Thursday, 21 November 2019

Brexite Campaign - the Battle for Preston's Pants

Having made an orderly withdrawl from the last battle, General Cope and his troops have taken up what they think is a strong defensive position near to the village of Preston. Flushed with his 'success', Bonnie Prince Charlie is keen to keep up the pressure on the government troops, so has followed closely behind. The French also want to seize Preston as it is rather renowned for the making of fetching tartan trews, which the French are keen for the Highlanders to wear, as they are somewhat offended by the devils in skirts going 'commando'.

French OOB
2 x French Line Infantry - Superior
2 x Lowlanders - Inferior
4 x Highlanders - as per the HoW '45 rules
1 x Baggot's Hussars - Inferior
1 x French Light Artillery - Standard

Hanoverian OOB
3 x Line Infantry - Standard
1 x Militia - Inferior
1 x Light Infantry - Standard
2 x Dragoons - Standard 
1 x Light Artillery - Standard
The table is (unsurprisingly) a copy of the Battle of Prestonpans. The French and Jacobites can deploy anywhere to the West of the road, the Hanoverians anywhere to the East. The BUA can only be occupied by Light Infantry, as the walls were some 6'-9' high, so I decided they were too tall to be easily occupied by any other troops. The drainage ditch by the road halves all movement to cross, given that in some accunts it was 10'-12' wide and considered a formidable obstacle by the Highlanders in the actual battle. The cornfields are for show as the battlefield was flat and the corn had been recently harvested. The French and Jacobites deploy first, then the Hanoverians, to reflect General Cope's moves in the actual battle.

An overview of the table, with Preton to the top.

The French and Lowlanders ready to advance.

The Light Infantry safe behind the walls.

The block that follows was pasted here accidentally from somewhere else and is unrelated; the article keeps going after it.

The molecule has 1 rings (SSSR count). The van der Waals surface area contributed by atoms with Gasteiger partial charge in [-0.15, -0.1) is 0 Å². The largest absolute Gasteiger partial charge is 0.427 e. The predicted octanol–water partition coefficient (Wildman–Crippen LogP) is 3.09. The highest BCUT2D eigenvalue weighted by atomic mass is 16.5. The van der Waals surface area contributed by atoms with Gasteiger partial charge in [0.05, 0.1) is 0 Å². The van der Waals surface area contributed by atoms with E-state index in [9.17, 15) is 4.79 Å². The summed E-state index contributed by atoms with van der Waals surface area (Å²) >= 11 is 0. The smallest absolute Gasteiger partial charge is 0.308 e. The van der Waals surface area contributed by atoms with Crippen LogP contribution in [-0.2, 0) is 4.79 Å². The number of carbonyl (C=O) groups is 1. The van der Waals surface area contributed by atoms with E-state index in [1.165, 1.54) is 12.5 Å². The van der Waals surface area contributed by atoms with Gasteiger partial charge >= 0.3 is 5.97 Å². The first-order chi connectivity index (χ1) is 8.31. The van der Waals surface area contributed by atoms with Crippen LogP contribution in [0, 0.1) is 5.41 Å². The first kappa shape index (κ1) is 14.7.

The Hanoverian line with the Dragoons on the wings.

The Highlanders got off to a dreadful start, with a Feeble roll, meaning they could not advance towards the Hanoverians. Dave's face was a picture considering this was a new command die! The French and Lowlanders at least advanced and the artillery piece deployed by the road. In response the Hanoverian cavalry moved to try and see off Baggot's Hussars.

The end of Turn 1.

The Hanoverians look on as the Lowlanders lead the advance.

You couldn't make it up as yet again the Highlanders rolled a 1! Would Dave be able to make it three games in a row where he has rolled a '1' three times in succession? The French had little option but to advance slightly, hoping that the Highlanders would soon join the fray. Baggot's Hussars retreated so as not to be caught in the open by the Dragoons. The Hanoverian artillery opened up at long range on the Lowlanders, causing one hit.

The end of Turn 2.

The French and Lowlanders advance is paused.

The Dragoons continue to move towards the left flank.

The Light Infantry are bemused by the lack of action from the Highlanders.

Turn 3
Suddenly the Highlanders burst into life, with one unit charging the Light Infantry, supported by two other units. Shocked by this the Light Infantry fail to shoot back and in the ensuing melee are done for, but at least they manage to send the attacking Highlanders back to reform. Elsewhere there is some movement and shooting, with the French artillery causing one hit on a British Line Infantry unit.

The end of Turn 3.

The Hanoverian line still faces off against the French and Lowlanders.

The Highlanders charge home, causing the loss of the Light Infantry.

Turn 4
The French, Lowlanders and Highlanders all advance, whilst the Hanoverians hold their positions. Boths sides cavalry continues to manouevre, as the Hanoverian artillery caused more hits on the Lowlanders.

The end of Turn 4.

The Highlanders in search of their trews...